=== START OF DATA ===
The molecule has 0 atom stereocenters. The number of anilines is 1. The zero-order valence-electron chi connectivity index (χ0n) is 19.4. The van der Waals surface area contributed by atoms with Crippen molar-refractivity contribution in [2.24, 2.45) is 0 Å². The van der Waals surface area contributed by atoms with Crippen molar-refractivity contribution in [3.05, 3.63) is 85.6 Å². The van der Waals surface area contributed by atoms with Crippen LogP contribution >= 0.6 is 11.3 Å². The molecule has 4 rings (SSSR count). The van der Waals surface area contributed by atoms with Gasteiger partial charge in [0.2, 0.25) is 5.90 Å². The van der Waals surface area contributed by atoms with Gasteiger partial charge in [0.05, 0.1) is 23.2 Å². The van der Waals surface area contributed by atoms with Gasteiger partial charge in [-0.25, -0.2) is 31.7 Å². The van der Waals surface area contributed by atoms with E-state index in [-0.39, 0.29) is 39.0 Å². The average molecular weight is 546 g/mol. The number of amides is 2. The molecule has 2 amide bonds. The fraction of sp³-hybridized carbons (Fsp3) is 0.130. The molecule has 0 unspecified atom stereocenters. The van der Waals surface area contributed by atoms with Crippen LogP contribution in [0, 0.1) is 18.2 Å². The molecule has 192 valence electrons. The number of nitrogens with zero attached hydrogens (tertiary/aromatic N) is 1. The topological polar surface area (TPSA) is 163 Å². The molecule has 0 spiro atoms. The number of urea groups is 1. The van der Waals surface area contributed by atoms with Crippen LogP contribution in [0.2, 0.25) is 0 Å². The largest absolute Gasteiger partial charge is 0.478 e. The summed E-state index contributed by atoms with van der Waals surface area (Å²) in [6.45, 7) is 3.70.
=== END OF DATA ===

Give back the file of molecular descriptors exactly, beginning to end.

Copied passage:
The molecule has 0 atom stereocenters. The number of anilines is 1. The zero-order valence-electron chi connectivity index (χ0n) is 19.4. The van der Waals surface area contributed by atoms with Crippen molar-refractivity contribution in [2.24, 2.45) is 0 Å². The van der Waals surface area contributed by atoms with Crippen molar-refractivity contribution in [3.05, 3.63) is 85.6 Å². The van der Waals surface area contributed by atoms with Crippen LogP contribution >= 0.6 is 11.3 Å². The molecule has 4 rings (SSSR count). The van der Waals surface area contributed by atoms with Gasteiger partial charge in [0.2, 0.25) is 5.90 Å². The van der Waals surface area contributed by atoms with Gasteiger partial charge in [0.05, 0.1) is 23.2 Å². The van der Waals surface area contributed by atoms with Gasteiger partial charge in [-0.25, -0.2) is 31.7 Å². The van der Waals surface area contributed by atoms with E-state index in [-0.39, 0.29) is 39.0 Å². The average molecular weight is 546 g/mol. The number of amides is 2. The molecule has 2 amide bonds. The fraction of sp³-hybridized carbons (Fsp3) is 0.130. The molecule has 0 unspecified atom stereocenters. The van der Waals surface area contributed by atoms with Crippen LogP contribution in [0, 0.1) is 18.2 Å². The molecule has 192 valence electrons. The number of nitrogens with zero attached hydrogens (tertiary/aromatic N) is 1. The topological polar surface area (TPSA) is 163 Å². The molecule has 0 spiro atoms. The number of urea groups is 1. The van der Waals surface area contributed by atoms with Crippen LogP contribution in [0.2, 0.25) is 0 Å². The largest absolute Gasteiger partial charge is 0.478 e. The summed E-state index contributed by atoms with van der Waals surface area (Å²) in [6.45, 7) is 3.70.